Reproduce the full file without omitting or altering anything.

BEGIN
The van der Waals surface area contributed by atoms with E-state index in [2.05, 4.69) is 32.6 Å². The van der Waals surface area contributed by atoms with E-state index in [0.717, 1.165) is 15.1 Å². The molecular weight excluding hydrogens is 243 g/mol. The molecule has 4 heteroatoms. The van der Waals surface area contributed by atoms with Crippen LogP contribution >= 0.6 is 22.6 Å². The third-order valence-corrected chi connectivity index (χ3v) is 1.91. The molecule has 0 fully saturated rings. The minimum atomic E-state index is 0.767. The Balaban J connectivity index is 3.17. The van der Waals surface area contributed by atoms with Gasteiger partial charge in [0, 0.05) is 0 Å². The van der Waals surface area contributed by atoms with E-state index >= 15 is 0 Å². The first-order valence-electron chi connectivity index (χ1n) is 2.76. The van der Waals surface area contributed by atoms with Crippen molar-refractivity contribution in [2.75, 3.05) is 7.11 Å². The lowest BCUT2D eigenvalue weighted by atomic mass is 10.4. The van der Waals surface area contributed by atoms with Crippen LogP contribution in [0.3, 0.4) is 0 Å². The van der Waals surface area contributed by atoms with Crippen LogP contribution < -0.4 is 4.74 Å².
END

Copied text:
The van der Waals surface area contributed by atoms with E-state index in [2.05, 4.69) is 32.6 Å². The van der Waals surface area contributed by atoms with E-state index in [0.717, 1.165) is 15.1 Å². The molecular weight excluding hydrogens is 243 g/mol. The molecule has 4 heteroatoms. The van der Waals surface area contributed by atoms with Crippen LogP contribution >= 0.6 is 22.6 Å². The third-order valence-corrected chi connectivity index (χ3v) is 1.91. The molecule has 0 fully saturated rings. The minimum atomic E-state index is 0.767. The Balaban J connectivity index is 3.17. The van der Waals surface area contributed by atoms with Gasteiger partial charge in [0, 0.05) is 0 Å². The van der Waals surface area contributed by atoms with E-state index >= 15 is 0 Å². The first-order valence-electron chi connectivity index (χ1n) is 2.76. The van der Waals surface area contributed by atoms with Crippen molar-refractivity contribution in [2.75, 3.05) is 7.11 Å². The lowest BCUT2D eigenvalue weighted by atomic mass is 10.4. The van der Waals surface area contributed by atoms with Crippen LogP contribution in [0.3, 0.4) is 0 Å². The van der Waals surface area contributed by atoms with Crippen LogP contribution < -0.4 is 4.74 Å².